The Three Phases of Human Psychological Development Through History

by Liam Scheff

As I write my new book, I’ll pause to sketch a short picture in black and white of what I’m finding in the piles of research I’m reading and listening to.  The new book is about the myth of monogamy, why it’s detrimental, and what to do about it.

To understand these questions, I’ve been poring over the anthropological literature on sex, tribes and the development of culture over tens and hundreds of thousands of years. Here’s the short version. I’ll have more on the way soon, with some books and references for you to read…

It all began as we wandered.

We were foragers, and spent hundreds of thousands (or millions) of years gathering from the abundant land for our needs. This is the most deeply rooted part of our being.

It was hundreds of thousands of years before we developed agriculture in certain parts of the world. About 10,000 years ago, we did just that and altered our society, our mating patterns and our sense of identity with or against the natural world.

Around the same time, some tribes developed animal agriculture, or herding, in place of plant agriculture. They had the hardest lives, and the least ability to suffer a loss of their life-blood, which came in the form of cattle, which they valued above all else.

Look at the differences among these cultures, and ask yourself which culture most resembles yours. Which one would you prefer to live in?

1. Foraging Cultures (bands or tribes):

Traverse environment seasonally to procure food. Worship the goddess who brings and takes life; and the gods and goddesses she births. Low-conflict.

Loose coupling systems. Children born are all “of the tribe” and are taken care of by everyone. Individuals can mate with different partners over a lifetime. Prohibition against hitting or physically punishing children, who are considered immature and in a long learning phase of life.

Food sharing is the key principle; all that is gathered is shared so that everyone partakes (everyone has good, better and worse days, and it’s seen to even out).

Elderly are valued for being the most skilled at textile and tool-working.

Sharing and cooperation are the key issues in agricultural societies. They are egalitarian, loosely structured and communal.

2. Agricultural Cultures:

Work with varieties of high-producing plants to create food. Manage local land, water resources. Store grain and roots for dry and cold seasons. Develop priestly class to worship god, goddesses of harvest, grain, crops. Develop first large settlements, towns. Fortify these against raiding.

Develop concepts of personal property. “Wife” becomes second to “Husband” or houseowner. Children become property of husband. Male children are more valuable than female children. The elderly are more valued for tool-making skills and textiles, but less valuable in the hard work of agriculture.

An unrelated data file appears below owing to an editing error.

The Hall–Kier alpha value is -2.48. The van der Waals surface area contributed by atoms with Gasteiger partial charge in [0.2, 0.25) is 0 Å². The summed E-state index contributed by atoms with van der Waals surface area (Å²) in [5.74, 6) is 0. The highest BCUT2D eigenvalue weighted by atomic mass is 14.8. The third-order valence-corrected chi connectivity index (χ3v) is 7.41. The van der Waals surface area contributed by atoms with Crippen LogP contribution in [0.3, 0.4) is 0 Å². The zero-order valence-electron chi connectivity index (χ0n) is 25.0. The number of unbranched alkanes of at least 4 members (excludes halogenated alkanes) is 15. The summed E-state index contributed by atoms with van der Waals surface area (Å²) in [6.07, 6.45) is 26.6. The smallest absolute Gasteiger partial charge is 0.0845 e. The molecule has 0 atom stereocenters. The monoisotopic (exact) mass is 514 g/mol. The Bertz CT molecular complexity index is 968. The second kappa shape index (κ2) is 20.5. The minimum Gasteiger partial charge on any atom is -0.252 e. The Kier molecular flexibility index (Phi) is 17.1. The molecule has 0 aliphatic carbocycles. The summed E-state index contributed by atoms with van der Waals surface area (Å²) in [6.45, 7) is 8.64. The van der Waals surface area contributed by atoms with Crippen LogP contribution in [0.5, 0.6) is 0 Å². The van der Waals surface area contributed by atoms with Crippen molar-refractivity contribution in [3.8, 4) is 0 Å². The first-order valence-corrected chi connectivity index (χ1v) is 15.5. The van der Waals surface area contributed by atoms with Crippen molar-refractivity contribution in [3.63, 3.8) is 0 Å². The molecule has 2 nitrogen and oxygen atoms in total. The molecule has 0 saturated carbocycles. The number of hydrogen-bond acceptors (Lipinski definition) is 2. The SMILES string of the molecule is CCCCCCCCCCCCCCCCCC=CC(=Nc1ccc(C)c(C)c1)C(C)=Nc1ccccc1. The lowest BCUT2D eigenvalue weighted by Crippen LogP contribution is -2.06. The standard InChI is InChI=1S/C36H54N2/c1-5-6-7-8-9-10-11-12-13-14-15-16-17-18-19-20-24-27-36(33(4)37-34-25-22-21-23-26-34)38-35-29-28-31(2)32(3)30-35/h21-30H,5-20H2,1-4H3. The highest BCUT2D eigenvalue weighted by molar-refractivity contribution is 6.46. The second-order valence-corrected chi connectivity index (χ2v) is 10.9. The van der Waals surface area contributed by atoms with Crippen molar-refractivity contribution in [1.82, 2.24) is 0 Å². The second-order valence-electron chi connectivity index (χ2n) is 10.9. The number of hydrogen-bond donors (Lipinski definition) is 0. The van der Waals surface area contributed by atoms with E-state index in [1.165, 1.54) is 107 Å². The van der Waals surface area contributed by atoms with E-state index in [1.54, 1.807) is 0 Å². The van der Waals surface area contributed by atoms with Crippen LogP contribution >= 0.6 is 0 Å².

Develop codes of conduct for interpersonal interaction. Tend to be monogamous or polygynous (many wives) or polyandrous (several husbands per wife), with large extended families, but the wealthy tend to be polygynous (many wives, and plenty of ‘affairs’ or lovers). The teaching and disciplining of children is structured and harder than foragers, but far less severe than herding cultures.

Wealth and poverty are key issues in agricultural societies. They are less egalitarian, more structured and strongly hierarchical.

3. Herding Cultures:

Drive animals across land. Slaughter them for food. Develop money based on heads (“capita”) of cattle. Engage in raiding and warfare to meet food needs.

Devalue and suppress women. Tend to be polygynous – many wives per husband. Reject Goddess culture. Worship war deity. Long list of sexual improprieties (mostly concerned with governing role of women and anti-homosexual). Corporal punishment (hitting, beating) for perceived “infractions.” Death penalty.

Children are property of men. Male children are valuable for work, women to trade for cattle in arranged marriages. Physical beating as “teaching” of children is normal. The elderly are less valued, unless they were once wealthy.

War and crime are key issues in herding cultures. They obsess over the sex lives and suspected sexual infractions of their members, whom they seek to control by constant reinforcement of top-down, male-dominated control.

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Life is always full of challenges, and none of the three cultural adaptations above was free of difficulties. But there is a marked increase in violence, aggression, control, fear and the devaluation of people in the herding culture versus the foraging and agricultural.

We live in a mixed inheritance – agricultural cultures invaded by and impacted by the herders. Beneath both is the ancient and long-lasting soul of our more egalitarian, more harmonious foraging root ancestry.

Understanding the passage through these three ways of being is instructive when analyzing the agricultural-herding world that we inhabit. We can see clearly where greed, control, violence, warfare, raiding, seizing, and suppression of compassion and affection (the feminine) in our culture has come from and what it has cost us. We can also see that another way of life existed, and is again possible.

Liam Scheff is author of “Official Stories,” drilling to the core of the gooey religious center of science. His new book on the myth of monogamy (and the cultural disaster it brings) will be out in winter of 2015.


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